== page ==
Woodworking Shop Planning Part III

If you didn’t read the last two days’ blogs, Part I and II of a three part series on how to design a woodworking shop, I’d advise you to back up a day or two and read them.

To finish up on how to best design your woodworking shop…

Design your building with adequate electric service. Look at the amperage ratings of the power tools to determine electric power needs. Don’t under design and be tripping circuit breakers with the power tools. Even the slightest bit uncomfortable with the idea of doing electrical wiring? DON’T DO IT. Hire a licensed electrician to do the work. They don’t work cheap, but having a pro doing the work is certainly a value considering the alternatives. Like being electrocuted or burning the place down.

Adequate lighting is absolutely essential in any shop. Operating power tools in a dimly-lit area is a really bad idea. Not to mention the eye strain and headaches from having to squint at work with insufficient light. Get some 4-foot fluorescent fixtures and connect them to a circuit which is not being used to power tools. This way, if a breaker trips from the table saw, it eliminates standing there in the dark with a still-spinning blade somewhere, which is slowly coasting to a stop. Set lights up in locations so they don’t glare into eyes. And again, with anything involving wiring — hire out the work if you don’t feel competent.

In a cold climate, consider some means of heating your woodworking shop. There are myriad choices available, and each type of energy has its pros and cons for cost, efficiency, etc. Choices include electric heat, natural gas, propane, kerosene, wood-burning stoves, even units fueled by corn and pellets. Keep in mind many of these heaters will need proper ventilation, and may require some extensive installation procedures. Setting up gas-fired heaters is not for the faint-at-heart. Consider having an installer do it. Be cautious in choosing a location for heaters — especially in the close confines of a small shop. Keep it away from combustibles.

Think personal safety! Protect lungs by using a dust collector to remove most of the dust at the sources. There are small models designed with the small wood shop in mind. At the very least, use a shop vacuum to connect to power tools.

Be sure to wear an approved respirator when cutting, sanding, or milling wood, and when working with solvents and finishes. Eye protection is essential too. Choose a good pair of goggles or better yet, a face shield. And don’t forget ear plugs or ear muffs to protect hearing from the noise of machinery.

Don’t let the shop get too crowded. An overly cluttered woodworking shop can be fraught with dangers from tripping and running into things. Maintain a pathway so a quick exit is available if an emergency arises. An unclean shop can present fire hazards from dust and debris. Keep combustibles such as finishes, solvents and adhesives stored in tight containers inside a cabinet located away from heat sources. Properly dispose of oily and solvent-soaked rags. The best way is to put them in an airtight metal safety can, or a clean 1-gallon paint can with some water inside and a tight lid. Empty these cans daily.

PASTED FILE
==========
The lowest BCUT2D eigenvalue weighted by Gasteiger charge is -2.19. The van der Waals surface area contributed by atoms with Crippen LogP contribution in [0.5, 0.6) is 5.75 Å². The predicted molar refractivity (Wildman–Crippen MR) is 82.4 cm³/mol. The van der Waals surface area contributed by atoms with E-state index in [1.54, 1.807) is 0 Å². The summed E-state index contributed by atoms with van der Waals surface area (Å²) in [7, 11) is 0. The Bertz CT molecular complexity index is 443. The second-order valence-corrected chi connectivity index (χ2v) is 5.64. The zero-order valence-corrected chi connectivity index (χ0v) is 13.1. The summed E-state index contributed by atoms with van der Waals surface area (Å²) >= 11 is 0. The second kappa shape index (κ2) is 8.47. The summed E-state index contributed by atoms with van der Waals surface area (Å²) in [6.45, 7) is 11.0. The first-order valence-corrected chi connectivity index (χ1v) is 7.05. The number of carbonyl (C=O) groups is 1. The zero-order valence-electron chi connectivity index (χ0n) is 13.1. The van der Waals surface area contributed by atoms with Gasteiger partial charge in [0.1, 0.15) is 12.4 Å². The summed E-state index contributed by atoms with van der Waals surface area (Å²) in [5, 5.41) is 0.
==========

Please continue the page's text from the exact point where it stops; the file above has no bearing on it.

Keep a good first aid kit on hand and located in an accessible place. While this is not an exhaustive list, at least have adhesive bandages of different sizes, gauze, antibiotic ointment, wrapping tape, tourniquet, a fine-tipped tweezers (for extracting splinters), eye wash cup and a bottle of clean water. Keep first aid items in a sealed container, to minimize contamination.

And don’t forget to have a good, approved fire extinguisher. Make sure it is designed to work on all three of the common types of fires (A-B-C). Mount it on the wall where it can be quickly gotten to, and keep it maintained.

This three part series on woodworking shops is not meant to be exhaustive, but will get you well on the road to really thinking out your shop design…before you build it.  And even if you want to do some major re-organization of a shop you already own, it never hurts to “start over” by laying out a plan on paper.  I don’t know about you, but when my shop is clean, organized and set up properly, it almost “calls to me” to happily work on my projects.  If you have other “clever” or helpful ideas for storage and use of a woodworking shop, don’t hesitate to let me know.  Happy woodworking~!

3 thoughts on “Woodworking Shop Planning Part III

  1. You can almost never have too much power. Even if you never tap out a 100 amp service the guy that is looking to buy your property in 30 years may want to weld and 100 amps may not cut it. Sad that saving a few bucks could cost tens of thousands down the road to up grade. With three phase power so many options open up.
    If I could recomend the “PRAIRY FARM REPORT”(1 800 667 8888 farmvideos.com) farm shop series of videos to see some very well thought out shops. Did you think of in floor heat? Might you want a Gorbel overhead tram for lifting something that you might lift today but not in 20 years? If you addpalet racking how will you load it?Find out what other people have done wrong and right and your building dollar will go a long way.

  2. I have been working with wood almost all my life and I think this program is a good way to introduce kids and people to woodworking. Even if today’s world is almost built by metals, there is always a place for wood.


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